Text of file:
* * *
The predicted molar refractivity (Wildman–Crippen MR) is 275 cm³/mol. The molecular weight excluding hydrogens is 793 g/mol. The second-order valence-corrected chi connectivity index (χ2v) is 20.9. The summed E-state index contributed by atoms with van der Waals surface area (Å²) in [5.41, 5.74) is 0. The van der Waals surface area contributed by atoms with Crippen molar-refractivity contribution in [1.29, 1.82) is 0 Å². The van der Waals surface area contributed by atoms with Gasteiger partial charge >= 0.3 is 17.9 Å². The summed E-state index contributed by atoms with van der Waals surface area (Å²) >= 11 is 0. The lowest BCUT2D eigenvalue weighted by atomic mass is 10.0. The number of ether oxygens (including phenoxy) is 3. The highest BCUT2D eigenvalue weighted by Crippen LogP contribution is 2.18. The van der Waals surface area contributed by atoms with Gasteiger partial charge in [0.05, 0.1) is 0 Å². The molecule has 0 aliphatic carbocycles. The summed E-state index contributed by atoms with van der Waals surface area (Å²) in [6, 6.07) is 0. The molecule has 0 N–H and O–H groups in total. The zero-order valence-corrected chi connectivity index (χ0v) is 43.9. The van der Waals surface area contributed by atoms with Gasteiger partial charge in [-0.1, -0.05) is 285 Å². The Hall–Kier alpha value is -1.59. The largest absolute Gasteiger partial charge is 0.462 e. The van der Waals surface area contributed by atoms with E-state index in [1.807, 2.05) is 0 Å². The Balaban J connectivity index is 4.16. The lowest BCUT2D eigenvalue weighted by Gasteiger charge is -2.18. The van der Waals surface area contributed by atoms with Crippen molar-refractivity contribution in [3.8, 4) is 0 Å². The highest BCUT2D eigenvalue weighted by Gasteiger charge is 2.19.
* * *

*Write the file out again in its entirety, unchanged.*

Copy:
The predicted molar refractivity (Wildman–Crippen MR) is 275 cm³/mol. The molecular weight excluding hydrogens is 793 g/mol. The second-order valence-corrected chi connectivity index (χ2v) is 20.9. The summed E-state index contributed by atoms with van der Waals surface area (Å²) in [5.41, 5.74) is 0. The van der Waals surface area contributed by atoms with Crippen molar-refractivity contribution in [1.29, 1.82) is 0 Å². The van der Waals surface area contributed by atoms with Gasteiger partial charge >= 0.3 is 17.9 Å². The summed E-state index contributed by atoms with van der Waals surface area (Å²) >= 11 is 0. The lowest BCUT2D eigenvalue weighted by atomic mass is 10.0. The number of ether oxygens (including phenoxy) is 3. The highest BCUT2D eigenvalue weighted by Crippen LogP contribution is 2.18. The van der Waals surface area contributed by atoms with Gasteiger partial charge in [0.05, 0.1) is 0 Å². The molecule has 0 aliphatic carbocycles. The summed E-state index contributed by atoms with van der Waals surface area (Å²) in [6, 6.07) is 0. The molecule has 0 N–H and O–H groups in total. The zero-order valence-corrected chi connectivity index (χ0v) is 43.9. The van der Waals surface area contributed by atoms with Gasteiger partial charge in [-0.1, -0.05) is 285 Å². The Hall–Kier alpha value is -1.59. The largest absolute Gasteiger partial charge is 0.462 e. The van der Waals surface area contributed by atoms with E-state index in [1.807, 2.05) is 0 Å². The Balaban J connectivity index is 4.16. The lowest BCUT2D eigenvalue weighted by Gasteiger charge is -2.18. The van der Waals surface area contributed by atoms with Crippen molar-refractivity contribution in [3.8, 4) is 0 Å². The highest BCUT2D eigenvalue weighted by Gasteiger charge is 2.19.